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A streetcar route divided

The iconic 501 Queen streetcar route splits in two Monday, in a five-week experiment aimed at boosting customer service on the perennially troubled line.

Until Nov. 20, the 501 originating in the west end will run from the Long Branch and Humber loops to Parliament St. downtown. The east end cars will travel from Neville Park to Shaw St., overlapping through the downtown area.

The split is the last in a $2 million series of experiments the TTC has conducted over the past year to find the best way of reducing short-turns, bunching of cars and gaps in service on the line that National Geographic, in 2007, declared one of the world’s top 10 trolley routes.

The final fix - likely to include a combination of more supervisors, more cars and more operators - will be used as a blueprint for improving service on all 11 Toronto streetcar routes, said TTC chair Adam Giambrone.

It’s hoped that better reliability will compensate riders for waiting an extra two minutes on average between streetcars.

But the TTC anticipates some riders won’t like the split.

“A lot of people want to go the whole way. There’s a lot of work around minimizing transfers. People are willing to spend longer on the (car) to avoid transfers,” Giambrone said.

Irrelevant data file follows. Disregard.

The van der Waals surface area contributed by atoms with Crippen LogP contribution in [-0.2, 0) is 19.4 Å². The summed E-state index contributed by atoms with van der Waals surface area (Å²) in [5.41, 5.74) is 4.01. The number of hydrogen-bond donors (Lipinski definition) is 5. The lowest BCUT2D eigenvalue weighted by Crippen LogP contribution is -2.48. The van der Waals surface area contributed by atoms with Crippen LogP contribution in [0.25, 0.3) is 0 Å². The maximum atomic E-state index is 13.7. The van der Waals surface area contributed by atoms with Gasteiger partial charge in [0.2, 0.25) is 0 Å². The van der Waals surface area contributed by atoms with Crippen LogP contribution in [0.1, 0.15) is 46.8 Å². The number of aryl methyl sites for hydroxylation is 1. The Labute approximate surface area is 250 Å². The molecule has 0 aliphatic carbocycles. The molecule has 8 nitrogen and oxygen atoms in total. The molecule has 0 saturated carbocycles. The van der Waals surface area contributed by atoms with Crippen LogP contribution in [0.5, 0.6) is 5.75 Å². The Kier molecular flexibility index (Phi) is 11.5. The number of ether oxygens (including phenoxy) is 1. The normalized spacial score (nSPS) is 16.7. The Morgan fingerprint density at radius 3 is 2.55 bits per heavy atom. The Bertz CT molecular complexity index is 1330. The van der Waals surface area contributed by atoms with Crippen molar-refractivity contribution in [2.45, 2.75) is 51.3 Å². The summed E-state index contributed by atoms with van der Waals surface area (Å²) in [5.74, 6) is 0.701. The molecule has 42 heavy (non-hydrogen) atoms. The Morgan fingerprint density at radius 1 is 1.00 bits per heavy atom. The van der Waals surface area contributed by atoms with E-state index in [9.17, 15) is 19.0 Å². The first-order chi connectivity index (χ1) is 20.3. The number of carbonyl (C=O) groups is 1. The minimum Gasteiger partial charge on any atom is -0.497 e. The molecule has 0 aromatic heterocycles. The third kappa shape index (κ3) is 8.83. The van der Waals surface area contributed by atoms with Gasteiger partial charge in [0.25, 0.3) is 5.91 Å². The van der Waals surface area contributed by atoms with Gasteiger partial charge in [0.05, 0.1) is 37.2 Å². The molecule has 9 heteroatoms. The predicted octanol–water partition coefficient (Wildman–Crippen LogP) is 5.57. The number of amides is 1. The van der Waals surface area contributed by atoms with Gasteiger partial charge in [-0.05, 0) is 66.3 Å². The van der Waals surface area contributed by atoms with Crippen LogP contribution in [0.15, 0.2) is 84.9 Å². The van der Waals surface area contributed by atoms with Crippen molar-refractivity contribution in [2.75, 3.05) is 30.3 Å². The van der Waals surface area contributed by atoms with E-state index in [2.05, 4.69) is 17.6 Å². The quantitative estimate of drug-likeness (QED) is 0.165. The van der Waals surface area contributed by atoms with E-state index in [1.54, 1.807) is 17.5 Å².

“Some people will benefit (from the split). Some people will be disadvantaged. The question is, what is the greater good?” he said.

One rider who loves the streetcar is nevertheless skeptical that splitting the route will help. “I don’t really think it’s going to address the problems we have on the outer edges of the line. It’s the length of the route and the amount of car traffic,” said Mike Olivier, a member of the Lakeshore Planning Council.

The council is recommending the TTC reinstate the 507 car that was eliminated in 1995 when it was merged into the Queen route.

“Instead of having (the 507) go just to Humber loop, we want to extend it to go along The Queensway to Roncesvalles, (north) to the Dundas West station, and that will connect to more routes. It’s better service for the people in the condos on The Queensway and Lake Shore,” he said.

Article by:

Tess Kalinowski Transportation Reporter for the Toronto Star.




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